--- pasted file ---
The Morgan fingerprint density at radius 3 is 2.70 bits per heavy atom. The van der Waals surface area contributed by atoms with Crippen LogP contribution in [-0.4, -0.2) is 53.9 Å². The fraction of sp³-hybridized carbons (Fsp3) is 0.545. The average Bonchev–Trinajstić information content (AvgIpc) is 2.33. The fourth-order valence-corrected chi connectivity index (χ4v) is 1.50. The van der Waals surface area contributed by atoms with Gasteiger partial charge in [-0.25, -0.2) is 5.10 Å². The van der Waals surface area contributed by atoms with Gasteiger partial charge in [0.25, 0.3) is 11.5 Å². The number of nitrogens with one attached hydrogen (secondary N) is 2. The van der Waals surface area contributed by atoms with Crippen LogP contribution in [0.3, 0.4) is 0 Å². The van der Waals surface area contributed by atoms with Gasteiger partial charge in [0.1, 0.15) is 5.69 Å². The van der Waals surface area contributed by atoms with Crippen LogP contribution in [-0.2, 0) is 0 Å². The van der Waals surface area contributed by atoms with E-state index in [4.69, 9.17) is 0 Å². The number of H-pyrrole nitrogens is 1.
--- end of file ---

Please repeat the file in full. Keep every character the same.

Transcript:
The Morgan fingerprint density at radius 3 is 2.70 bits per heavy atom. The van der Waals surface area contributed by atoms with Crippen LogP contribution in [-0.4, -0.2) is 53.9 Å². The fraction of sp³-hybridized carbons (Fsp3) is 0.545. The average Bonchev–Trinajstić information content (AvgIpc) is 2.33. The fourth-order valence-corrected chi connectivity index (χ4v) is 1.50. The van der Waals surface area contributed by atoms with Gasteiger partial charge in [-0.25, -0.2) is 5.10 Å². The van der Waals surface area contributed by atoms with Gasteiger partial charge in [0.25, 0.3) is 11.5 Å². The number of nitrogens with one attached hydrogen (secondary N) is 2. The van der Waals surface area contributed by atoms with Crippen LogP contribution in [0.3, 0.4) is 0 Å². The van der Waals surface area contributed by atoms with Gasteiger partial charge in [0.1, 0.15) is 5.69 Å². The van der Waals surface area contributed by atoms with Crippen LogP contribution in [-0.2, 0) is 0 Å². The van der Waals surface area contributed by atoms with E-state index in [4.69, 9.17) is 0 Å². The number of H-pyrrole nitrogens is 1.